April 14, 2022

There was a time, in the increasingly-distant past, where I actually imagined this pandemic ending in the blink of an eye… literally instantly. A simple declaration – Hey, it’s all good! – and that would be the end of it. Imagine Tinkerbell flying around in relative darkness, among the shadows… where everything is some gloomy shade of gray. Then, with a simple tap of her tiny magic wand — and a little puff of pixie dust — it all transforms into beautiful colours… and the sun comes out and the sky is blue and the birds are singing and we all live happily ever after.

Unfortunately, life isn’t a fairy tale… and there’s no little fairy to rescue us like that. Indeed, it’s more like a bigger ferry… like the Queen of Esquimalt, when it’s going to dock in Schwartz Bay and suddenly it starts groaning and slowly turning 180 degrees because the cars are all pointing the wrong way. And everyone on board also starts groaning. Oh no, this is going to take forever! We’re going be late for our Tea At The Empress™!

Somewhere between the fairy and the ferry lies our reality; it’s not instant, and it’s a slow turn… but, eventually, we get there. We’re in the midst of that turn right now, but unfortunately, it’s very foggy and we can’t really see how far we’ve gone… nor how far we have to go.

This sort of reminds me about the whole pot ordeal of recent decades. For a long time, it was totally illegal. Today, it’s totally legal. Do you remember the many years of ambiguity? Hey, that guy is standing in the street smoking a joint. Is that legal? Can he do that? Well, maybe he can if he’s not selling it. Really? Who knows? Who cares?

It’s the “who cares” that’s a bit of an issue these days, because while a lot of people do indeed not care anymore, many still do. Also, there are some loud and credible voices stating in no uncertain terms: Hey, this isn’t over. Far from it…. while, at the same time, there are equally loud voices carrying a message that raises some eyebrows: Yeah, it’s over… if for no other reason than we’ve had enough and we’re not doing this anymore. Anyway, look at the numbers. What’s the big deal? Life goes on.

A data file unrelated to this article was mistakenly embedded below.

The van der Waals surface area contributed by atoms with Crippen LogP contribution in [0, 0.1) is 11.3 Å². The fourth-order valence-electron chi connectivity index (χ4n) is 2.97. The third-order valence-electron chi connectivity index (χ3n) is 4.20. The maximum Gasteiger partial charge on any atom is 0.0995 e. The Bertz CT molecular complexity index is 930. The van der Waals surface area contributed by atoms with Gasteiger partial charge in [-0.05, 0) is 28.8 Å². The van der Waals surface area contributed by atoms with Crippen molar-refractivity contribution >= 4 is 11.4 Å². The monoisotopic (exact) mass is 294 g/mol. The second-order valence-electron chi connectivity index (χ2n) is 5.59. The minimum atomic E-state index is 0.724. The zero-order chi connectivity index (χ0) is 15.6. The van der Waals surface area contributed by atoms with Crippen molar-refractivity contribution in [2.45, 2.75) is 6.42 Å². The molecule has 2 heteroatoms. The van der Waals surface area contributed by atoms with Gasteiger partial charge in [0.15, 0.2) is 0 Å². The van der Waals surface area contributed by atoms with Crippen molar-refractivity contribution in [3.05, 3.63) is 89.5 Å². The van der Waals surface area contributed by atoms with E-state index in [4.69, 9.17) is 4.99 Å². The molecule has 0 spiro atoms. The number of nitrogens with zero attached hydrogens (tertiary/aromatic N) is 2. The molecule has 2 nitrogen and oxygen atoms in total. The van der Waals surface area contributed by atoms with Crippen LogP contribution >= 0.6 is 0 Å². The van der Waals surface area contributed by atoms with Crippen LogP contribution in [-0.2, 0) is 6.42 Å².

Who do you believe? Who do you want to believe? Every single day, you can choose what you want to believe and there will be a credible source to back you. Today, a Russian warship sank. The Russians say a fire accidentally broke out and detonated some ammunition. The Ukrainians say they hit it with a missile.

Like “Where are we at?” and like getting reliable news out of Ukraine/Russia, the pandemic analysis has also gotten murkier. Attached are numbers and graphs as best as I can do these days, which isn’t much because reliable data is few and far between. Most of it (what’s in italics) is extrapolated. I’ve done away entirely with the vaccination data because, as important as it as and as transfixed as I was every day watching the vaccination percentages creep upwards… now, the numbers are meaningless. From that aspect, we’ve done all we can. Anyone who wants a shot or two or three can get one almost immediately.

In summary, numbers are up, but just a little up. In BC, hospitalizations are close to where they were a month ago, but they’d dipped two weeks ago. ICU numbers continue to drop. In Ontario and Quebec, they’re in the midst of a sixth wave… and of course, what Toronto and Montreal dictate must apply to the rest of the country… so I guess we are too. But while hospitalizations are up, ICU numbers aren’t growing appreciably; in fact, down slightly. Everything is a lot better than it was at the start of the year, but arguably, headed in the wrong direction.